March 27, 2012, 01:01 PM
Ah, okay thanks guys.

Cesiumsponge
March 27, 2012, 02:38 PM
That is a shame. It would be worth it for folks that run match ammo. $15-20 per 50 rounds adds up fast!

deadin
March 27, 2012, 04:19 PM
Years ago I knew an old guy that reloaded his 56 Spencer rimfires. (Which were practically unavailable anywhere). Same sort of process as what JimK described plus he made up a tool for removing the fp dent.. He finally figured out that it was a lot safer and easier to machine a conversion breechblock (Now available commercially) and just make up some reloadable center fire brass.....

As for reloading your own .22's.... You can experience the same effect by shooting Remington bulk...:evil::p

Vern Humphrey
March 27, 2012, 04:27 PM
As for reloading your own .22's.... You can experience the same effect by shooting Remington bulk...
Amen!

Remington.:barf:

GONRA
March 27, 2012, 05:50 PM
GONRA heard that reloading .22 RF cases is (was) (?) done
(commercially, on a small scale) in Mexico decades ago.
Have no idea if this still goes on!!! Especially with Mexico's Gun Laws!!!
Only good way to do this (at home) is to SPIN THE CARTRIDGE CASE
(like the olde days) so wet primer mix gets into the rim.
Commercially Today, wet primer mix is SPUN into the stationary
cartridge case rim with Tungsten Carbide rotating mandel.
NOT QUITE as reliable.....

blarby
March 27, 2012, 09:32 PM
When in doubt...

WWRCMD ?


Go with that answer.

303tom
March 27, 2012, 10:03 PM
Here check it out..............

http://www.youtube.com/watch?v=pvK9QlQtrKI

Ryanxia
March 28, 2012, 03:32 PM
You might get some more info in the reloading section. I know it's not economical to reload .22's but always thought it was a neat idea. (Since when do we care if it makes sense). :D

russ69
March 28, 2012, 04:28 PM
Get a Hornet, it's the closest you can get to a rimfire.

Ryanxia
March 28, 2012, 04:35 PM
If it would be feasible to reload a .22 then I'd go right to the .17HMR, probably be cheaper.

CSA 357
March 28, 2012, 04:48 PM
the trouble with 22lr ammo is its not loaded to the qc standerds like other ammo, go get some of the bulk 560 round boxs and shoot it some will be louder than others some not as loud, how can it shoot realy good like that? well it cant! you can have the finest 22lr gun made but if the ammo is crap you will never realy know just how well it will group!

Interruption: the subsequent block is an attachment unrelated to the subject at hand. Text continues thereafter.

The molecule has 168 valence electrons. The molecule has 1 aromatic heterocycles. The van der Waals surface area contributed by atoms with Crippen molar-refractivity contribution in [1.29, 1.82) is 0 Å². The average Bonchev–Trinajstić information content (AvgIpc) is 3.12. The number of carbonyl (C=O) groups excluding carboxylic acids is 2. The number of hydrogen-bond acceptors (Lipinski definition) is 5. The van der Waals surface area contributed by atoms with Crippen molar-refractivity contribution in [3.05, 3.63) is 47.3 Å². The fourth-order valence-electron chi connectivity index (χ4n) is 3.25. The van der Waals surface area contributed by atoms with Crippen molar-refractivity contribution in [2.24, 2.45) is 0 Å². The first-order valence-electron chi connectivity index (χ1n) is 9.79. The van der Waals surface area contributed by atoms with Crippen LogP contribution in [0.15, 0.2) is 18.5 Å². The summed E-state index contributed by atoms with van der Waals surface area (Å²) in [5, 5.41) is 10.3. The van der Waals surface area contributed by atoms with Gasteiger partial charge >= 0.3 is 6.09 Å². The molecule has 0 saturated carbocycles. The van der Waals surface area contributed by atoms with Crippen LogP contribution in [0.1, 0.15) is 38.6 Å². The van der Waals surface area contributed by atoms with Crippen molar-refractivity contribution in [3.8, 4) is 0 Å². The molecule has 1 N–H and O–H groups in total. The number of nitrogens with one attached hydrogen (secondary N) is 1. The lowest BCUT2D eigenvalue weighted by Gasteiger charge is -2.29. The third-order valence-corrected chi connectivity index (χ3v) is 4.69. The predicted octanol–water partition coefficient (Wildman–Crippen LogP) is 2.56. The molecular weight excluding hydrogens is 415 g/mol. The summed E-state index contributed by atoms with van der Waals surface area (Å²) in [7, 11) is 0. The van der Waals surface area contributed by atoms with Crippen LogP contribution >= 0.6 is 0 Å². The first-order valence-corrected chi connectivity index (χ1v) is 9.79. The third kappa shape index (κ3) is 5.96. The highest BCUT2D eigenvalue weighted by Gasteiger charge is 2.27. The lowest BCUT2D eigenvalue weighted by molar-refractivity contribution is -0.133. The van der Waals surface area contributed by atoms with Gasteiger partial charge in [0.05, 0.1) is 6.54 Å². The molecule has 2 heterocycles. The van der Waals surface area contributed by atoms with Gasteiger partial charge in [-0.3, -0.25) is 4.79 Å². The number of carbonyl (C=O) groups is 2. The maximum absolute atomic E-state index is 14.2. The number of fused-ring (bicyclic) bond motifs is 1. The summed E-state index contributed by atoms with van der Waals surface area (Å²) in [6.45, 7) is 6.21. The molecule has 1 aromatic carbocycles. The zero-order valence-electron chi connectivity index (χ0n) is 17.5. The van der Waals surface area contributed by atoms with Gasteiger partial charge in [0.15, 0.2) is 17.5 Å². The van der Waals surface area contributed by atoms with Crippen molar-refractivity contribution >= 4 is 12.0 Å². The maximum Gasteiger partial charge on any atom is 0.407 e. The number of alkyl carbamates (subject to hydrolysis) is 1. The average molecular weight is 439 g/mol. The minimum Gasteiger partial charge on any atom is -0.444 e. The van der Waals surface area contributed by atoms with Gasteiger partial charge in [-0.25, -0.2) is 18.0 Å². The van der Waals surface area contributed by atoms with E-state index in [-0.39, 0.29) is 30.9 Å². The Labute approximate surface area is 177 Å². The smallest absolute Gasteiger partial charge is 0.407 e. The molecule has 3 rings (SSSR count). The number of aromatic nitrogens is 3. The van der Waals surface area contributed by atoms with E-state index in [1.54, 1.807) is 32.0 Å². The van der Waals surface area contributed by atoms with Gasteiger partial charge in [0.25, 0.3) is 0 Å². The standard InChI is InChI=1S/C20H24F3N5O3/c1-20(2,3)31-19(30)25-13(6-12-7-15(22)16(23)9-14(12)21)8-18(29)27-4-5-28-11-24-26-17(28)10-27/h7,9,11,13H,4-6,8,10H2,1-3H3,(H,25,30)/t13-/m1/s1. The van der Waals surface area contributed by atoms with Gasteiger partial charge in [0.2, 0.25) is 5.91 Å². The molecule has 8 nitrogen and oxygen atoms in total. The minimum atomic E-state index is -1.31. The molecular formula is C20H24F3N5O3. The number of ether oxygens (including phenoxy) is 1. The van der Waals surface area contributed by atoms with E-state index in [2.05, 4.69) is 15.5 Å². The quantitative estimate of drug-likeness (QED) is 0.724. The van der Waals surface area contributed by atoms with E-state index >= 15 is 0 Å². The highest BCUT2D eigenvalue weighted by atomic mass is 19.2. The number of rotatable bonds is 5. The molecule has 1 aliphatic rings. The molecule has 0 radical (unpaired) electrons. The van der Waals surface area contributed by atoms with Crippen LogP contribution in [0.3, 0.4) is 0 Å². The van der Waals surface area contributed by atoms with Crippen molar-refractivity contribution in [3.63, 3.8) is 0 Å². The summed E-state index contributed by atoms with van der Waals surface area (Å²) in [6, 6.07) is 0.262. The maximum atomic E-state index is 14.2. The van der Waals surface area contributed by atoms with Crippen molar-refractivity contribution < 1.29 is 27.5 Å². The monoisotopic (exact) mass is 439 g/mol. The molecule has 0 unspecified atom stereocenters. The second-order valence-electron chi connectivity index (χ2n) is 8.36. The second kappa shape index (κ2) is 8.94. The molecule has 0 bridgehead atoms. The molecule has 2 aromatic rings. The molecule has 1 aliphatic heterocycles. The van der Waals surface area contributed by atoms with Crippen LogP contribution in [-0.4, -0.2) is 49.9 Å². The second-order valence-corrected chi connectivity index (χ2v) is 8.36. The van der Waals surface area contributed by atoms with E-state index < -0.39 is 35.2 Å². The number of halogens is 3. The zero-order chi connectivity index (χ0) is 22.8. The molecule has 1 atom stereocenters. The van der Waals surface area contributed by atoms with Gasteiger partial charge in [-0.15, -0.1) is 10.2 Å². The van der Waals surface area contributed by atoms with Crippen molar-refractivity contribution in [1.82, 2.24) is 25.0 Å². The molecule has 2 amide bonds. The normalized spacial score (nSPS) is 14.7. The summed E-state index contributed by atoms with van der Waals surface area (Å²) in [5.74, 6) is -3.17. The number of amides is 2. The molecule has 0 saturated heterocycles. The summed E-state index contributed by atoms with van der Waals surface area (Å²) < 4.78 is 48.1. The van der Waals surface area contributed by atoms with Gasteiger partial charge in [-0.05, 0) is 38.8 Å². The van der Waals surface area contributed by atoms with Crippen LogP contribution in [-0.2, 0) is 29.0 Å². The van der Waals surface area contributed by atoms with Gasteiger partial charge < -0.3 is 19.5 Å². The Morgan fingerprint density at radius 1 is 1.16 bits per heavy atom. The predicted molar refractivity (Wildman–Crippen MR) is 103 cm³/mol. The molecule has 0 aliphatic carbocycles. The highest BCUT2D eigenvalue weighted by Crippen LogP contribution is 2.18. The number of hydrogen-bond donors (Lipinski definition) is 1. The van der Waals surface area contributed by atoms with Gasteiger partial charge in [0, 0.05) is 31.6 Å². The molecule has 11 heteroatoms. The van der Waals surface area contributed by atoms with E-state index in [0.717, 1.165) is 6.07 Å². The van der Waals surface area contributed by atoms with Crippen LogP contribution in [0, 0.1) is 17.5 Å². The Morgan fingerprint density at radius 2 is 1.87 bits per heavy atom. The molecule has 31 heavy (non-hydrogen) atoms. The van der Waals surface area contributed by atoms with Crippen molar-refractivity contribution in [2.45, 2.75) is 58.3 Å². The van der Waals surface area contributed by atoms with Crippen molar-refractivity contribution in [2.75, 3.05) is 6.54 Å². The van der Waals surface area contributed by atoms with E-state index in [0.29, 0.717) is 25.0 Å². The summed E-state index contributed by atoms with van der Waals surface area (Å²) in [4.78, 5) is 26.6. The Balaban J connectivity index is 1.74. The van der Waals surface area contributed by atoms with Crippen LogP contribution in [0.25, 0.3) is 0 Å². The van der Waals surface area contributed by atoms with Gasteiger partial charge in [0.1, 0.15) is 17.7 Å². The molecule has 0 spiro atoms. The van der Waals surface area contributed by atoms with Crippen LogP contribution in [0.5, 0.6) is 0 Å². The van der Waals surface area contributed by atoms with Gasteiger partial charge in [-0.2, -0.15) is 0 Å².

Friendly, Don't Fire!
March 28, 2012, 05:09 PM
You can buy some really good, accurate and Quality .22 rimfire ammo if you buy something like Eley Brand, made in England I believe.

My target pistol and my old Mossberg semi-auto rifle both really like that ammo, however it costs me about $8.00 per box of 50, so I only use it when I am going to shoot something like a skunk in the middle of the night when neighboring houses have the windows open.

I have a skunk problem where I live. I refuse to let the skunks live around or under my barn. Shooting them is the only thing that works for me.

pseudonymity
March 28, 2012, 05:36 PM
That is a shame. It would be worth it for folks that run match ammo. $15-20 per 50 rounds adds up fast!

Even at that price it is a relative bargain. $30/100 for most popular rifle calibers is buying you pretty mediocre ammo even in popular calibers.

If I could buy FGMM for $30/100 I sure know I would shoot my .308 quite a bit more.

arcticap
March 28, 2012, 11:55 PM
Rather than loading brass .22 LR cases, a .22 muzzle loader involves hand loading each round directly into the barrel prior to firing.
Since the barrel itself serves to replace the cartridge case, the need for a brass cartridge case is eliminated.

For instance, here's a prototype of an electrically fired breech loading Ruger 77/22 which shows that it's even possible to eliminate the conventional primer/percussion cap.

http://www.ctmuzzleloaders.com/ctml_experiments/electric_ml/electricml.html

scythefwd
March 30, 2012, 07:01 AM
Other obsticals... the 22lr uses a healed bullet... it's relieved around the base so the case is flush with the rest of the bullet... where you gonna find those?

dbro822
March 30, 2012, 10:17 PM
Oh I wish it was, it would make my seven year old daughter so happy, she almost cried one day helping me pick up brass and came with hand fulls of HER brass, (22lr) and said "now you can make me some more bullets", and I had to tell her that I couldn't.

x_wrench
March 31, 2012, 10:32 AM
even IF it could be done economically, easily, and safely. at the number of 22lr rounds most of us use, you would spend more time loading, than anything else in your life!